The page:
ANALYSIS OF THE SRY GENE IN TURNER SYNDROME PATIENTS FROM THE REPUBLIC OF MACEDONIA
Papazovska-Cherepnalkovski A, Koceva S, Kocova M*
*Corresponding Author: Mirjana Kocova, M.D., Ph.D., Department of Endocrinology and Genetics, University Pediatric Clinic, Vodnjanska 17, 1000 Skopje, Republic of Macedonia; Tel.: +389-2-3147-474/+389-70-242-694; Fax: +389-2-3129-027; ?-mail: mirjanakocova@yahoo.com
page: 31

DISCUSSION

    Cytogenetic analyses revealed various karyotype presentations in our patients. A classical 45,X non mosaic karyotype was identified in 50% of the patients, which corresponds to findings of other authors (40-60%) [4-6]. However, the number of tissues and cells examined influenced detection of mosaicism. For example, when both peripheral lymphocyte and fibroblast cultures were evaluated, only 20.7% of karyotypes of 87 live born Turner syndrome patients were found to be 45,X [8]. We found unidentifiable marker chromosomes in 7.5% of the patients, which is much higher than previously reported (3%) [5]. Our molecular analyses did not identify any of the markers as originating from the Y chromosome, whereas others have found up to 50% of markers to have Y chromosomal origin [7]. The difference of Y-chromosome-positive patients in different studies is caused by the different sensitivity of the methods applied.

      Apparent association has been found between Y chromosome material (in sex-reversed females caused by deletion/mutation of the SRY gene or in Turner syndrome patients with Y chromosomal mosaicism) and an increased risk of appearance of gonadoblastoma in the dysgenetic gonad [11], which led to the hypothesis of a Y chromosomal locus (referred to as gonadoblastoma locus on the Y chromosome or GBY) that increases susceptibility to gonadoblastoma development [28]. Based on deletion mapping in phenotypic females with gonadoblastoma and partial Y chromosome, GBY was localized to a region near the centromere on either arm of the Y chromosome [28]. Detailed deletion mapping of the human Y chromosome in 10 patients with gonadoblastoma, six having a rearranged Y chromosome, further localized the gonadoblastoma critical region to a 1-2 Mb of Yp near the centromere [12].

      Pubertal virilization in some Turner syndrome patients represents an alarming sign of an undetected Y-chromo-some-positive cell line that increases the risk for development of gonadoblastoma. This raised the question of the diagnostic and therapeutic difficulties due to the small number of XY cells [21]. In this sense, detection of the SRY gene represents a valuable and sensitive method in detection of an unrecognized Y-chromosome-positive cell line and may alter the therapeutic approach.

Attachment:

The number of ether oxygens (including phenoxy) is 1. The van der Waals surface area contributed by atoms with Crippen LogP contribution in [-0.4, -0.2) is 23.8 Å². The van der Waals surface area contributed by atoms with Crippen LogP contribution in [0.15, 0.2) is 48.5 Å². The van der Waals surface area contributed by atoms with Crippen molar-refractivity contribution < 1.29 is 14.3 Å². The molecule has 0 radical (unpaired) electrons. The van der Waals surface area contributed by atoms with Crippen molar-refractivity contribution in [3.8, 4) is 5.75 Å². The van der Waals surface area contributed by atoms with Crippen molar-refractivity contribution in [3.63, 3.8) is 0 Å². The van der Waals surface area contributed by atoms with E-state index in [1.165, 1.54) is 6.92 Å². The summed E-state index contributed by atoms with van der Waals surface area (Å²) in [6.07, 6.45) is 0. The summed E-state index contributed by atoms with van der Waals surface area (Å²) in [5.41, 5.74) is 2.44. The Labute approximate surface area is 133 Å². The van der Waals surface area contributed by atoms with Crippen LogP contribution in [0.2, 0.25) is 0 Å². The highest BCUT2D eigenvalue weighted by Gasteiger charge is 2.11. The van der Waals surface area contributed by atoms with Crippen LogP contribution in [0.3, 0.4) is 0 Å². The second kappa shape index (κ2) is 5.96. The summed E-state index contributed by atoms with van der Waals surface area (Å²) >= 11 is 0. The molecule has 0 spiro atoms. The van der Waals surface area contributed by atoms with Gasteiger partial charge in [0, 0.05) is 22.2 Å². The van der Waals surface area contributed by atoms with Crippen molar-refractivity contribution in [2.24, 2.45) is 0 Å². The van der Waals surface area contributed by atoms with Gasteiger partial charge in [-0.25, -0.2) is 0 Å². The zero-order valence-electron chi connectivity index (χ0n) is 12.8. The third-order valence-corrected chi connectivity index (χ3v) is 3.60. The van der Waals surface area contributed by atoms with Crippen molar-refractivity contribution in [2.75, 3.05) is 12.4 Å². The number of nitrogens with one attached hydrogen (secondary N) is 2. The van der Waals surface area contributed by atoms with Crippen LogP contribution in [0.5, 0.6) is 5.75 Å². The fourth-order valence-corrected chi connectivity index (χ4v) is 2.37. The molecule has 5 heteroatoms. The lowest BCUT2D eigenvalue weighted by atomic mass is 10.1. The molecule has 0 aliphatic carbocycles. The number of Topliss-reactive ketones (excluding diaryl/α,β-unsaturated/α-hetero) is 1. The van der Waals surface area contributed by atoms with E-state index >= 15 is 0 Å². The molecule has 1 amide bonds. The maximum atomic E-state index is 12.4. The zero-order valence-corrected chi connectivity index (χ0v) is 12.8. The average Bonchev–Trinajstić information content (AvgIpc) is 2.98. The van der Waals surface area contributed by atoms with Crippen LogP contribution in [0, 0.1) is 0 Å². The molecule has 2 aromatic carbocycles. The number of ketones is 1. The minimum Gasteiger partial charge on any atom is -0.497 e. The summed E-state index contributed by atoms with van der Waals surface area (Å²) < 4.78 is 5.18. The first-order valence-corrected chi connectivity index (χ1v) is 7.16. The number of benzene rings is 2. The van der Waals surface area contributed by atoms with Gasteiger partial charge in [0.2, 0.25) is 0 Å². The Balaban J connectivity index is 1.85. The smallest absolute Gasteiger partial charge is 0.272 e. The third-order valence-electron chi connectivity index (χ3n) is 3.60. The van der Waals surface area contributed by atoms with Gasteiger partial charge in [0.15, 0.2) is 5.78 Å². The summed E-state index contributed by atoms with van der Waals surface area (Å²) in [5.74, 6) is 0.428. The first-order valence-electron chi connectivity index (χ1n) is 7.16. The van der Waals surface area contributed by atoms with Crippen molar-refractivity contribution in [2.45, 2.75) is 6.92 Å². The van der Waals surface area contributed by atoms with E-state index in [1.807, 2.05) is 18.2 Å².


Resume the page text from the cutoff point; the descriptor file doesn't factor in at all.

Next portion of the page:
We detected the SRY gene in peripheral blood leucocytes of two patients with the mos 45,X/46XY karyotype, whereas all other patients were SRY negative. This low incidence (5%) of SRY-positive results in Turner syndrome patients agrees with the results of other studies [29,7,26]. One of these studies [26], cytogenetically detected two mosaics for a Y-chromosome-positive cell line in 41 patients examined, who were subsequently verified as SRY-gene positive (4.87%). More sensitive techniques have detected a higher percentage of SRY-gene positive patients (12 [5], 13.3 [30]). The sensitivity of SRY-PCR was increased through Southern blotting of the PCR products, a method that can detect one Y-chromosome bearing cell in 100,000 cells and found 33.3% of Turner syndrome patients to be SRY-positive [21].

      Epidemiological studies in Denmark have questioned the postulated high incidence of gonadoblastoma in Turner syndrome patients [31,32]. Nevertheless, because of the increased risk of gonadoblastoma in Turner syndrome patients with Y-chromosome material [11], the possibility of “low-level hidden” mosaicism for a Y-chromosome-positive cell line in the gonads, the variable age of expression [10], the high malignancy potential of gonado­blastoma and the necessity of timely referral for gonadec­tomy, analysis of SRY should be offered to all Turner syndrome patients.        

      We are aware that increased sensitivity of our technique can be obtained by using either a nested PCR, by transfer of the PCR products on a nylon membrane and hybridization with a labeled probe, or by adding additional probes for the Y chromosome. However, we aimed to establish a simple, easily reproducible, cost-effective and yet sufficiently sensitive method for SRY gene detection with a clinical applicability.




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